Let $(a_n)$, $(b_n)$ be bounded sequences. Prove that if $a_n + b_n \rightarrow c$, then $c\le \limsup \,a_n + \liminf\, b_n$.

I have tried a proof. I don't know if it is correct.

Proof: since $(a_n)$ and $(b_n)$ are bounded sequences, it holds that $ \forall \frac{\epsilon}{2} > 0$, there is $n_0 \in \mathbb N$ such that $n>n_0 \Rightarrow$ $\liminf a_n - \frac{\epsilon}{2} < a_n < \limsup \, a_n + \frac{\epsilon}{2} $ ( 1) and
$\liminf\, b_n \,- \frac{\epsilon}{2} < b_n < \limsup \, b_n + \frac{\epsilon}{2}$ (2)

By adding (1) and (2):

$\liminf \, a_n + \liminf \, b_n - \epsilon < a_n + b_n < \limsup \, a_n + \limsup \, b_n + \epsilon > 0$ (3)

But $( a_n + b_n) \rightarrow c$. So, $\forall \epsilon >0$, there is $n_1 \in \mathbb N$, such that $n>n_1 \Rightarrow c - \epsilon < a_n + b_n < c + \epsilon$ (4)
Now take $n=\max\{n_0, n_1\}$. So, in consequence of (3) and (4) it is possible to write: $c= \liminf \, a_n + \liminf \, b_n$. But $\liminf \, a_n < \limsup \, a_n$. Then, $c< \limsup a_n + \liminf \, b_n$. I'd like to know your opinion.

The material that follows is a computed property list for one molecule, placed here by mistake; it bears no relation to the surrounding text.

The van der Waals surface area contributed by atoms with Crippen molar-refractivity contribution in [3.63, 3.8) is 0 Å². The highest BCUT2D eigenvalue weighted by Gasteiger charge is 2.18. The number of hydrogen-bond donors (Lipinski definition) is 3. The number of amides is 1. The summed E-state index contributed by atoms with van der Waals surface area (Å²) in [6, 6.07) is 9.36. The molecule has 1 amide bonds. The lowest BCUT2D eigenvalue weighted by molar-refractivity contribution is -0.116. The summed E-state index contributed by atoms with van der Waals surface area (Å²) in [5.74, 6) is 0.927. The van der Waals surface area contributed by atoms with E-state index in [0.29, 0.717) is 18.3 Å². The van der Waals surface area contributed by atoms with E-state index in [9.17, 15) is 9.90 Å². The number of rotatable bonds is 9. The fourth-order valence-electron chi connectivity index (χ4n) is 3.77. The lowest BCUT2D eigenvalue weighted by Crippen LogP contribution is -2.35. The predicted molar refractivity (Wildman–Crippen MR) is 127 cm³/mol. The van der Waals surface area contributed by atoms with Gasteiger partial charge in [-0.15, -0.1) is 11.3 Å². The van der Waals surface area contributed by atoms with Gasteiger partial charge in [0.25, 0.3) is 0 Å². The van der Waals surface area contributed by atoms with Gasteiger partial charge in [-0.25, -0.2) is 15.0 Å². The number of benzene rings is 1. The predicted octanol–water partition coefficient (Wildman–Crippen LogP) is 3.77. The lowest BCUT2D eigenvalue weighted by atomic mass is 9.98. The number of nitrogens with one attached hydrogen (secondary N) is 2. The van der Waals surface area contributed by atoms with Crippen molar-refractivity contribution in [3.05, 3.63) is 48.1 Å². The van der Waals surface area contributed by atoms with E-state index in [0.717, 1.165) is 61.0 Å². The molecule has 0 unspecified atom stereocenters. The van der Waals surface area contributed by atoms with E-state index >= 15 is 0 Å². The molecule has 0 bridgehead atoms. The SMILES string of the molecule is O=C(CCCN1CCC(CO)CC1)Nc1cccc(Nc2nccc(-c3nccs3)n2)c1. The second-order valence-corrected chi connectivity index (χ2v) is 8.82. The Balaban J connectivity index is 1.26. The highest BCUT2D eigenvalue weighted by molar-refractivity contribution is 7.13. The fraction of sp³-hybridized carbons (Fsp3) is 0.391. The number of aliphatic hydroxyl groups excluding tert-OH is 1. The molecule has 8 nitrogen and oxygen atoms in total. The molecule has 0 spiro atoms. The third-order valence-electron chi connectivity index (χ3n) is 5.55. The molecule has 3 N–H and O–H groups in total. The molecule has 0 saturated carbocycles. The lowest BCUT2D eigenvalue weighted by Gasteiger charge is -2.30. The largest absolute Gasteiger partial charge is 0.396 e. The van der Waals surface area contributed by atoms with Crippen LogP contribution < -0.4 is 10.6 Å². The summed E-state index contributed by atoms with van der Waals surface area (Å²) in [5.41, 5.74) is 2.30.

Your argument falls apart in the last paragraph. It is not necessarily true that $c=\liminf\limits_{n\rightarrow\infty} a_n +\liminf\limits_{n\rightarrow\infty} b_n$. Take for example $a_n=(-1)^n$ and $b_n=-a_n$. Here, $c=0$ while the sum of the limit inferiors is $-2$.

Try this though:

Let $(b_{n_k})_{k=1}^\infty$ be a subsequence of $(b_n)_{n=1}^\infty$ converging to $\liminf\limits_{n\rightarrow\infty} b_n$. Then $\lim\limits_{k\rightarrow\infty}(a_{n_k}+b_{n_k})=c$. But since both $(b_{n_k})_{k=1}^\infty$ and $(a_{n_k}+b_{n_k})_{k=1}^\infty$ are convergent, so is $(a_{n_k})_{k=1}^\infty$. Moreover, $\lim\limits_{k\rightarrow\infty} a_{n_k}$ is at most $\limsup\limits_{n\rightarrow\infty} a_n$.

The desired result follows from the above.

  • $\begingroup$ Thank you, David. Your approach is somewhat different, and very interesting. $\endgroup$ – Walter r Apr 28 '13 at 19:11

If $\epsilon>0$, then $b_n<\liminf b_n+\epsilon$ for infinitely many $n$ and $a_n<\limsup a_n+\epsilon$ for almost all $n$, hence $a_n+b_n<\limsup a_n+\liminf b_n+2\epsilon$ for infinitely many $n$. This implies $c\le \limsup a_n+\liminf b_n+2\epsilon$ and, since $\epsilon$ was arbitray, $c\le \limsup a_n+\liminf b_n$.

  • $\begingroup$ Good afternoon Hagen von Eitzen. Your answer helped me to find out my mistake. $\endgroup$ – Walter r Apr 28 '13 at 19:12
  • $\begingroup$ @Walterr That's good night actuzally, but nice to hear :) $\endgroup$ – Hagen von Eitzen Apr 28 '13 at 19:17

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